Posters criticizing University President Rev. William P. Leahy, S.J., appeared at various locations around Boston College Monday morning, days after Leahy was heavily criticized for not commenting publicly on last week’s racist incidents on campus.
“Have you seen this man?” the posters, which have since been taken down, said, with a picture of Leahy. Underneath the pictures, the poster read: “Wanted for ignoring code of conduct violations. Often goes missing when students are in need. Loses voice during times of importance. Last seen mourning over old grass.” On the outside of McGuinn Hall, the poster was paired with a “Black Lives Matter” sign, possibly a reference to the vandalism last week of multiple “Black Lives Matter” signs in residence halls.
In addition to last week’s racist incidents, the posters are also likely referencing Leahy’s silence last year when a sign in the Mod Lot was vandalized to read a homophobic slur. At the “Silence is Still Violence” march on Friday, some students chanted “Where’s Leahy?” In interviews Thursday night, several student leaders said they were disappointed Leahy did not personally respond.
University Spokesman Jack Dunn told The Heights he was in California at a Santa Clara University board of trustees meeting, which had been planned for months.
“Fr. Leahy and all of us within the BC administration were deeply disturbed by the events of last week, which are unreflective of Boston College and its values as a university community,” Dunn said in an email. “Fr. Leahy has commitments that require him to travel extensively on behalf of the University. Last week, while attending a Board meeting at Santa Clara University, he authorized David Quigley, as Provost and Barb Jones as Vice President for Student Affairs, to write to faculty and students respectively to condemn the events on behalf of the BC administration.”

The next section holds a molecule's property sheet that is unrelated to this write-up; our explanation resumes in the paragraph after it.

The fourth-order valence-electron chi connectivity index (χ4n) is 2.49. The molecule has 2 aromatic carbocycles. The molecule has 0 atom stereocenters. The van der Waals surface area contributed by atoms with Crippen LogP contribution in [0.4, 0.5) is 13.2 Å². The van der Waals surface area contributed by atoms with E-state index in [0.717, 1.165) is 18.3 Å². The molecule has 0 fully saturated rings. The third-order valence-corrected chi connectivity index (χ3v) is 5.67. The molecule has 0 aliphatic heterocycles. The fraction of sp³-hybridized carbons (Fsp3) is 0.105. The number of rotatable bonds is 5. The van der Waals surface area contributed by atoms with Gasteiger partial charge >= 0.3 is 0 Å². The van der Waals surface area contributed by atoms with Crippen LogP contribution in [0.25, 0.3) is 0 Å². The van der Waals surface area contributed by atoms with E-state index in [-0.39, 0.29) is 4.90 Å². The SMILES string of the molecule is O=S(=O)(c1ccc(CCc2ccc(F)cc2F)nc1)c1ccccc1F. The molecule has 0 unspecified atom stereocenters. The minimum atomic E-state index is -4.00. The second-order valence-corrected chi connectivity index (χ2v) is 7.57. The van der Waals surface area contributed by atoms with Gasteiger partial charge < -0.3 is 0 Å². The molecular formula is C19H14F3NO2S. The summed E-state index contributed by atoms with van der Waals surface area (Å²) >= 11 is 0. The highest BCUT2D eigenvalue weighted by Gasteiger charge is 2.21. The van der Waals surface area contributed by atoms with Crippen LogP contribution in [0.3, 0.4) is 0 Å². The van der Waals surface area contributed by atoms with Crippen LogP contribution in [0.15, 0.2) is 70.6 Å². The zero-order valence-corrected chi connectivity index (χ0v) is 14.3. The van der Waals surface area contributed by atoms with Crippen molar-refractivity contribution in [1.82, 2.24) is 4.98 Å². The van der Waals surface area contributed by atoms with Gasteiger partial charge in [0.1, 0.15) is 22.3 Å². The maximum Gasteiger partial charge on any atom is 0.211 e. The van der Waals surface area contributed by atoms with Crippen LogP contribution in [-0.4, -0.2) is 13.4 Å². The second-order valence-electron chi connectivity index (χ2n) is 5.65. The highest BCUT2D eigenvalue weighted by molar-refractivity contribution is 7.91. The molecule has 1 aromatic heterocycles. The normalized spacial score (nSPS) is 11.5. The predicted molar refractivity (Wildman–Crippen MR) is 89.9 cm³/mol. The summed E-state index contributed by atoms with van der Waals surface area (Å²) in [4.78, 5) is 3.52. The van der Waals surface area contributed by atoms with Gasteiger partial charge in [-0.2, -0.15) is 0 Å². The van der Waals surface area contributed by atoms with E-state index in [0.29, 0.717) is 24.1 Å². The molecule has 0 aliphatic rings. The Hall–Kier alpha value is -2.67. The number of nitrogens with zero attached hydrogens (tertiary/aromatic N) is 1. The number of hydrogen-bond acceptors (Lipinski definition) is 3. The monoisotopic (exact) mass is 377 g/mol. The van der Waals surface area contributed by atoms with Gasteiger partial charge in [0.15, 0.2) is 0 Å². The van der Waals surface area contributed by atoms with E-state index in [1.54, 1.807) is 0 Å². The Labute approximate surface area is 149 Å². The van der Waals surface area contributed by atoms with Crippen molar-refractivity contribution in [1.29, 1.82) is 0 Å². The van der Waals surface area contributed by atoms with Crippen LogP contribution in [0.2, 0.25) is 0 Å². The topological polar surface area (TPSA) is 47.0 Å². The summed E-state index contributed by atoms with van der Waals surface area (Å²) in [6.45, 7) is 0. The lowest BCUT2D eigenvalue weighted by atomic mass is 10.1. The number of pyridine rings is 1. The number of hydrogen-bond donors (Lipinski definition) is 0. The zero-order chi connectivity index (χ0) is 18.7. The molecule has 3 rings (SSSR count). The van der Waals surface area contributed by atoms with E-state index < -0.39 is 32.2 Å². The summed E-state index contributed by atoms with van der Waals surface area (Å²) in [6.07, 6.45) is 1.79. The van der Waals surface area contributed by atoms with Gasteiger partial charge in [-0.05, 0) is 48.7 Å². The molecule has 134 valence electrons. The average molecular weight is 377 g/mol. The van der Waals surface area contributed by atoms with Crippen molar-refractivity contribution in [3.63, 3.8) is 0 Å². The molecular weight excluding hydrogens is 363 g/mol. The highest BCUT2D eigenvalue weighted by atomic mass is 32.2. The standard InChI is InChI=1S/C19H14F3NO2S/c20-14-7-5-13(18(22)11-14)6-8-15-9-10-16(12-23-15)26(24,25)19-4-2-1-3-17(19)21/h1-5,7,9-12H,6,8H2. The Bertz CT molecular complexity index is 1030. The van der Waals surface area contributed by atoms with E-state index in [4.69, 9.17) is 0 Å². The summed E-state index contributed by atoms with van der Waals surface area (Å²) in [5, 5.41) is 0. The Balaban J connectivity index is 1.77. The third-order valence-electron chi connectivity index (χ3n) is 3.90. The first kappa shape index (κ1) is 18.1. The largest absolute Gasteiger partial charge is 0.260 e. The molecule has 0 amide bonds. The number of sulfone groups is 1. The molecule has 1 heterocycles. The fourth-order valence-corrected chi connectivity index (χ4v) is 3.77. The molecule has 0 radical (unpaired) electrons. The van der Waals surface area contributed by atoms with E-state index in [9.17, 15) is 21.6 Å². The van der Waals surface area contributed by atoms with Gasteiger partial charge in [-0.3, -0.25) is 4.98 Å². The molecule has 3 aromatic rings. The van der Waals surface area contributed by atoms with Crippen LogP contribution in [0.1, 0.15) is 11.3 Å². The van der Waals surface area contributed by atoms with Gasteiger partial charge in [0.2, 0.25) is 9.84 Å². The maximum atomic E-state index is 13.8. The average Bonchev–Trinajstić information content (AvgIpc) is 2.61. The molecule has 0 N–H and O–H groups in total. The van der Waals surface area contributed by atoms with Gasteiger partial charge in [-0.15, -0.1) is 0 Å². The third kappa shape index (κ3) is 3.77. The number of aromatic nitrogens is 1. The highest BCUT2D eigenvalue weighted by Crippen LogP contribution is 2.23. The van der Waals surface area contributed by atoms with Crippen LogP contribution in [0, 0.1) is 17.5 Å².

Dunn said the following regarding Leahy’s stance on speaking publicly on such matters:
“Fr. Leahy believes that within a university community, it is not our role to tell students what to think, but to teach them how to think for themselves,” Dunn said in an email.
An earlier version of this article said that University Spokesman Jack Dunn told The Heights in “Walk the Line” that University President Rev. William P. Leahy, S.J. believes the University’s role is to tell students what to think, not how. Leahy believes BC’s role is not to tel students what to think but how to think for themselves. The article has been amended to reflect this fact.
Featured Image by Madeleine D’Angelo / Heights Editor